Eureka could be the most affable, good-natured, thoroughly and consistently enjoyable shows to ever grace the face of basic cable. ASs SyFy’s biggest hit, and second only to BSG in mainstream recognition, Eureka has had three pretty damn great seasons of science fictiony weirdness without the requisite darkness or satire. Don’t get me wrong; there’s a big place in this world for darkness and satire, but (a lot like NBC’s Chuck) the beauty of Eureka is that it’s just plain fun. It’s dorky science experiments and awesome characters doing dorky things and being witty. And the plots move along at a respectable, enjoyable pace, the character’s relationships are always believable and intriguing, and Sheriff Carter (Colin Ferguson) is probably one of the most engaging, likable men in the history of the world.

In fact, I could probably write a Homer-ic ode to the character of Eureka. Although the plots are often cute and fun, and occasionally even sly and inventive, the thing that sets Eureka apart from other science fiction shows is just how damn well-crafted each and every character. I mean, this is a show that took the lead’s girlfriend’s ex-husband, with his scowly brow and gruff demeanor, and refused to let him stay as slimy antagonist, and instead transformed him into a doomed, tragic, and surprisingly endearing hero. The female characters, not to harp on the old feminist point, are also some of the best in the business. Allison, who could easily be the underwritten pretty lady, is actually an incredibly tough, smart, resourceful, honorable woman who does the tough things for herself and her son, who weathers the challenges of being the head of a huge, insane corporation like GD, losing the love of her life, and an unexpected pregnancy all with the same air of competent and awesomeness. One of the show’s biggest strengths I don’t love every character, but every character is likable.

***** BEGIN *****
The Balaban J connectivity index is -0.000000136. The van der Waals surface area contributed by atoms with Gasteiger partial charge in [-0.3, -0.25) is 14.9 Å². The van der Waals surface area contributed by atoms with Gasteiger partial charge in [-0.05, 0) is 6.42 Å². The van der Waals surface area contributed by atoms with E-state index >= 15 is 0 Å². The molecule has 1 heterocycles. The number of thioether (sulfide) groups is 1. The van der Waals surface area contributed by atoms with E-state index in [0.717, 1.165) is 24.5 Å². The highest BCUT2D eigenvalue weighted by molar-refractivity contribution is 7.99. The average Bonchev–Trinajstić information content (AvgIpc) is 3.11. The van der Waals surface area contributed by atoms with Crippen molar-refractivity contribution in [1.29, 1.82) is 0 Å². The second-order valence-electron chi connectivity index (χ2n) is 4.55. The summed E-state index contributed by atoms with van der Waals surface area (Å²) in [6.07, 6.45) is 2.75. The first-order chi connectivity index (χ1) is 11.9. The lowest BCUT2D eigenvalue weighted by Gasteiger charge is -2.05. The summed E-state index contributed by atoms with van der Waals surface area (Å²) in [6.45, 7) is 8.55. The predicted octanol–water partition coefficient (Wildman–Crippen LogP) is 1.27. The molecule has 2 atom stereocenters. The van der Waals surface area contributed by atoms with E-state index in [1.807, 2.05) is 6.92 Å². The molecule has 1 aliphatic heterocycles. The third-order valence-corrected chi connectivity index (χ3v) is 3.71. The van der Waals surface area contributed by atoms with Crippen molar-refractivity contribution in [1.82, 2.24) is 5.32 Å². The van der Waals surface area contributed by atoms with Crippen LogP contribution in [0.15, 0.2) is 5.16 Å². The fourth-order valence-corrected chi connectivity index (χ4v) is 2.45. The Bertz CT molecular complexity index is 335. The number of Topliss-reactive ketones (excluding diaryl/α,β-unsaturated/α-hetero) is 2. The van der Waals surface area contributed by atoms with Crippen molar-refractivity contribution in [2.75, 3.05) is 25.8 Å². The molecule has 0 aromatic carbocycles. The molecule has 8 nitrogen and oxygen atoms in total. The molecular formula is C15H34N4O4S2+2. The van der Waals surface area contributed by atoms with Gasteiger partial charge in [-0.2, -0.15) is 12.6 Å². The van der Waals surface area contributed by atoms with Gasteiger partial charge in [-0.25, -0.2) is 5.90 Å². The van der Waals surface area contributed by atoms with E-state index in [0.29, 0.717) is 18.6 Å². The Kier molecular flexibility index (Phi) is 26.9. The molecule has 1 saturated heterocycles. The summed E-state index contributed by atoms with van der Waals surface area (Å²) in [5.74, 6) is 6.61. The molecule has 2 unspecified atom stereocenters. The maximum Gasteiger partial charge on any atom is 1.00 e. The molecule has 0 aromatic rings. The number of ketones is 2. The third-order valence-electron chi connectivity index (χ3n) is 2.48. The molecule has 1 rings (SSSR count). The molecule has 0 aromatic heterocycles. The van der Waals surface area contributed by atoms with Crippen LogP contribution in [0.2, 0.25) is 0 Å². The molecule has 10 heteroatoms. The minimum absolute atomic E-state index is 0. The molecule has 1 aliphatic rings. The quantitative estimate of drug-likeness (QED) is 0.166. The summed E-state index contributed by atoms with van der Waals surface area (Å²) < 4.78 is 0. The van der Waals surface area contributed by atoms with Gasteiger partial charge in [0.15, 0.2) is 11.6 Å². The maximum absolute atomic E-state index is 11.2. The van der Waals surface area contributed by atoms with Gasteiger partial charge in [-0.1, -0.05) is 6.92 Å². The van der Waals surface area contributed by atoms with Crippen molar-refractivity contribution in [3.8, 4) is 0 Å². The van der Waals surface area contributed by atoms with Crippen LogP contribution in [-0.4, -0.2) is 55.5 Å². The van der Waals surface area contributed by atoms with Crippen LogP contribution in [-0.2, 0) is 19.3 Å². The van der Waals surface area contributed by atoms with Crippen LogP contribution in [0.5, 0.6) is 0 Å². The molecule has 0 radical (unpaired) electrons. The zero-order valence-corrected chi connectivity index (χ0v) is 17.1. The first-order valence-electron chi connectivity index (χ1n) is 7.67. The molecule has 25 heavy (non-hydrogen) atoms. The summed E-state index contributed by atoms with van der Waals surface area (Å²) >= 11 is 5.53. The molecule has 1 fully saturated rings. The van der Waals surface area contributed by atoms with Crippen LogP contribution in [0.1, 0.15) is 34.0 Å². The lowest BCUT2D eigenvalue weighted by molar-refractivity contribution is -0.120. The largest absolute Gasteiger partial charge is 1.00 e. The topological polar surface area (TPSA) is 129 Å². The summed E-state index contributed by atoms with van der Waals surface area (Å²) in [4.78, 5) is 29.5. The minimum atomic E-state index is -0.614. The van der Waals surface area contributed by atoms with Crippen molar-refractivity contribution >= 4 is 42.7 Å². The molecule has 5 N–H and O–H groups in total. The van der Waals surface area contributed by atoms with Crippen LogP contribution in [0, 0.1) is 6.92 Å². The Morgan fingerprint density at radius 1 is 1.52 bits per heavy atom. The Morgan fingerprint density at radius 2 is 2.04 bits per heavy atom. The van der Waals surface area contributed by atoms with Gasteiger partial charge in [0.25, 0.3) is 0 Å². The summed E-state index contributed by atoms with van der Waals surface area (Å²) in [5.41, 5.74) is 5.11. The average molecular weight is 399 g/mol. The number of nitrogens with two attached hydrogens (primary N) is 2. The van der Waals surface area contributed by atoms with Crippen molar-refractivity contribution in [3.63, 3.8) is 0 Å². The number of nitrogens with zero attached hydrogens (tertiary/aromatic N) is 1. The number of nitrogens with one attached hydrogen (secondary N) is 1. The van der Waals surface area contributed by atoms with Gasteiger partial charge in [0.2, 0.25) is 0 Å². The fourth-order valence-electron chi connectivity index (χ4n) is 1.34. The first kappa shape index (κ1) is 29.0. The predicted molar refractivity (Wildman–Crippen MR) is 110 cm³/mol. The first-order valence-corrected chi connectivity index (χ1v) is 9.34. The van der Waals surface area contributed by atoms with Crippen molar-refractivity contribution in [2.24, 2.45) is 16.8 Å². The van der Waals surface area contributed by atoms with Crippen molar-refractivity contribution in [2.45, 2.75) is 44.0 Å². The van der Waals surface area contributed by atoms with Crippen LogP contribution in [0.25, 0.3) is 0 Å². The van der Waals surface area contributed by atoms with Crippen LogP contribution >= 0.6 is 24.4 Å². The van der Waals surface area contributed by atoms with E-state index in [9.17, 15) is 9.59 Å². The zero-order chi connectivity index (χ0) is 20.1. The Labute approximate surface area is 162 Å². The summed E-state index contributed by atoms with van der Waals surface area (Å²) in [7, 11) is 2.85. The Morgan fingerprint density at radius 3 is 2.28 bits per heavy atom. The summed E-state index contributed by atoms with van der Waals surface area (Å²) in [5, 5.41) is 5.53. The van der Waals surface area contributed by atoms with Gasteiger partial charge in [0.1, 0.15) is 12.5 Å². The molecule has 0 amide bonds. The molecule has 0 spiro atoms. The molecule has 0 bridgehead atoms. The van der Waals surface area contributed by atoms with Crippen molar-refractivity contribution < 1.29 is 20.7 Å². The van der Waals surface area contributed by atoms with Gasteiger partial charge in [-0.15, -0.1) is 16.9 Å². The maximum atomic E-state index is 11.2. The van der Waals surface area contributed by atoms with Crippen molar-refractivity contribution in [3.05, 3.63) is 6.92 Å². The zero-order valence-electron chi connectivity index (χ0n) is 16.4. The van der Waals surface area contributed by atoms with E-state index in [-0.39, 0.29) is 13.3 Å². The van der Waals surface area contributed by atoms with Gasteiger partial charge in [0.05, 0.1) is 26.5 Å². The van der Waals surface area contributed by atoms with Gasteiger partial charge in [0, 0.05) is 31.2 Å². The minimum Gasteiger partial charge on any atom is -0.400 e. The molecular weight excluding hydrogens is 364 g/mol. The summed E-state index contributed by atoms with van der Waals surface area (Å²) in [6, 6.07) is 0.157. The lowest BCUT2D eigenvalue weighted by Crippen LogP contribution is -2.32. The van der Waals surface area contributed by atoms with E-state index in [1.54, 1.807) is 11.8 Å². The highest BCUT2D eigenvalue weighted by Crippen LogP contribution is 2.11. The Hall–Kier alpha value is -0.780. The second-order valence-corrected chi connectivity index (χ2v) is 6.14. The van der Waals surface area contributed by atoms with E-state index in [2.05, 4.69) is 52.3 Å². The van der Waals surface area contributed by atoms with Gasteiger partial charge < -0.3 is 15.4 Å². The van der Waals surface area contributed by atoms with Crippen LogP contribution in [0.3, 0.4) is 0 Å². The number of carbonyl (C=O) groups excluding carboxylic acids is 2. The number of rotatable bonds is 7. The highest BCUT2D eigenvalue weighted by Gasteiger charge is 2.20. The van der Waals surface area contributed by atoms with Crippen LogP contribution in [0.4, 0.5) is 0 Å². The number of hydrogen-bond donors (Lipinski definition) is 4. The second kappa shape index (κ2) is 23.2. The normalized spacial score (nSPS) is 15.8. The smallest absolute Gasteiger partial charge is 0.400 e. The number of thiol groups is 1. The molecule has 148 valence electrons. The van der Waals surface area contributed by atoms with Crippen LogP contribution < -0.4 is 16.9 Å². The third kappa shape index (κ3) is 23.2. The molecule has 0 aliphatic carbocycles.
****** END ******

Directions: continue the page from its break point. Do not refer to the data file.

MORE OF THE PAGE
None more so than Sheriff Carter, who smiles even while he watches the woman he loves marry another man (over and over again) because he sees the good in the world and he wants to protect it. Although he’s also a deeply layered protagonist, his affable relative “stupidity” (the conceit of Eureka being that only above-average intelligenced Jack Carter protects a town full of super geniuses) often a cover for turbulence just beneath the surface, he never “goes dark” or falls so completely prey to his own ego that he fails to get the job done. In other words, he’s unique, like a smiling, cop snowflake.

In the series’ Season Three Premier, Sheriff Carter is turned back into Jack Carter, regular dude. The head honcho at GD, in fallout from last season’s finale, has fired Jack, and hired a robot (oh yeah, that’s always a good call). His faithful deputy Jo, after getting cruelly passed over for the sheriff job, quits. Allison’s looking mighty preggers, as is Sheriff Carter’s sister, whose zero-g crib turns out to be a major plot point. Aside from that, not much has changed.

Carter quickly gets a job with Homeland Security, because he’s awesome, but the job would uproot his loving daughter, Zoe, and force Jack to leave Allison and the rest of Eureka’s miscreants right when they need him most. Inevitably, the robocop fails in the line of duty (although the show gets lots of plots for making him a stand-up synthetic dude, if not quite as good as our main sheriff man) and Mayor Henry Deacon finds a loophole in the town charter to allow him to reinstate Sheriff Carter. All’s back to normal, and the episode ends with the set up for Season Three’s season long mystery… aliens?

Not much info for the overall arch, but as long as the stand alone episodes are as much (sorry, but it really is the best word to describe this show) affable fun as this one, I’m not worried.

*Addition to our recent father’s day post: The second best television Dad, behind Keith Mars, is Jack Carter. Zoe and him have real issues (divorce, boys, curfews, rapid-aging processes), but their legitimate love and respect for each other is ultimately the back bone of this show.